Finally the time has come to bottle up the juice I’ve tended to for the last year or so. In my cellar bottling line, I employ some friends to help me get the job done. Below is an outline of each station the bottles go through to be filled. One person will man each station and it goes pretty smoothly. After a 100 bottles or so we take a little break for meatball hoagies and some other snacks. I also put out previous vintages and beer too. This little event at my wine cellar attracts friends and family alike. Folks just seem to be interested in the process! Plus I can employ those folks to because everyone wants to take a turn with the corker or bottle filler etc...
I have built a bottle washer out of a shallow tub, water pump, and the bottle rinser base and rack from morewine. The rack is filled with 12 bottles, then placed on top of the washer. The pump is turned on with the flip of a switch and the bottles have a sulfite/citric acid solution circulated through them. The solution then drains back into the tub. This sanitizes the bottles and they do not need to be rinsed after.
The rack of bottles can then be lifted off the washer and placed on the purging base. The purging base is just another rinsing base but is connected to a nitrogen tank instead. The bottles are gassed to purge the oxygen out of the bottles. This does a couple things: It significantly reduces oxygen pick-up sustained to the wine and reduces bottle shock. The flow meter is set pretty high and purge the bottles for about 30 seconds before passing them on to the bottler.
The bottle filler I use is a dual-spout gravity style filler. The vessels are placed on an elevated plane and a siphon is started. Once the reservoir of the bottle filler is full enough, the spouts can be primed and remain that way until the vessels are empty. The bottle is placed under the spout and placed on the shelf while it fills. Once the bottle is full, the flow stops and the bottle is removed and passed to the corker. This makes quick work of bottling. Eventually I would like to have CO2 flowing into the reservoir blanketing and protecting the wine to better help with oxygen pick-up during the bottling process.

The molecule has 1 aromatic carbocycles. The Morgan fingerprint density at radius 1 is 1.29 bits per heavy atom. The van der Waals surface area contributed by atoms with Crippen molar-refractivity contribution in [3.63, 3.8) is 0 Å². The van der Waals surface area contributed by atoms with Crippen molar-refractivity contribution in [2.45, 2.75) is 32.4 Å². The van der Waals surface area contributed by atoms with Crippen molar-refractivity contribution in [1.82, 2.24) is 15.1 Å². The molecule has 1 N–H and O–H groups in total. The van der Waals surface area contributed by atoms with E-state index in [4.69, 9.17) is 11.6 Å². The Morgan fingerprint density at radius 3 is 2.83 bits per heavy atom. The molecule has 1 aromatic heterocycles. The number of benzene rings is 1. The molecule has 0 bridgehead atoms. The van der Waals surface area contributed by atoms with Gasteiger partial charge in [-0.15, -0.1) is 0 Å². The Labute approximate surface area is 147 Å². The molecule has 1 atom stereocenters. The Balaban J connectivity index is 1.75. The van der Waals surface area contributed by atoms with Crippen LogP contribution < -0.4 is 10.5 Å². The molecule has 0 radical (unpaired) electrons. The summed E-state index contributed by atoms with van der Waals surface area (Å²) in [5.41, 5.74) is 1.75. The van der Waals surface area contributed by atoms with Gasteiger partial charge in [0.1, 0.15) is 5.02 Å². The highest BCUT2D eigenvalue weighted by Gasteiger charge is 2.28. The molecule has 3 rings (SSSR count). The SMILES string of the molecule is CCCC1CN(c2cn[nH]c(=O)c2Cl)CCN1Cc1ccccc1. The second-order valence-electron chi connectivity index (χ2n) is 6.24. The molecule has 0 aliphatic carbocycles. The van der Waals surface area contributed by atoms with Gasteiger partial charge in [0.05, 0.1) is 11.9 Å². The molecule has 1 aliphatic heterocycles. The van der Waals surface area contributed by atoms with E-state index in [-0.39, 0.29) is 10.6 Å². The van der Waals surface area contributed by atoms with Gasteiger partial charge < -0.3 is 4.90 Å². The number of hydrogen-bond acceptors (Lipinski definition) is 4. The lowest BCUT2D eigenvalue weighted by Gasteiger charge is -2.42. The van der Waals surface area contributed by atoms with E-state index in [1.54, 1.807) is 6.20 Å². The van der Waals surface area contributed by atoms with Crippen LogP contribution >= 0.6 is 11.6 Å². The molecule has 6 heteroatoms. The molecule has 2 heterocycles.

Before the bottle is corked, it is checked for the proper fill-level (about 0.75”- 1” from the bottom of the cork once it’s inserted.) Before a cork touches the corker, I spray the driver and jaws with 90% alcohol to sanitize it. The cork is driven home and passed to the shrink capping station. I use the Portuguese floor corker for this job. When dong more than 50 bottles at time, this is the corker to use. The hand held corkers are difficult to use and get poor results.
I use a pot of boiling water to apply the shrink caps. Simply put the cap on, and dip the neck of the bottle into the water for a few seconds and cap will shrink uniformly around the bottle. I plan to upgrade to a heat tunnel shrink capper now that I have kids running around the bottling area. Plus, anytime someone bumps the table the water is disrupted and spills.
Labeling is typically done later after everyone has left. I like to do it myself to make sure they go on right. This is no offense to my crew, but I serve wine and beer during bottling day and well you know, some may go on crooked after a while! I use a glue stick to apply my labels. By the time the caps and the labels go on, the bottles are looking pretty snazzy in my opinion!
Once the bottles are filled, and dressed, I allow them to stand upright for a few days before laying them down to age. This is so the corks won’t leak and any pressure within the bottle will equalize prior to laying down to age.
All done! Now my carboys are free to accommodate more wine in the coming year.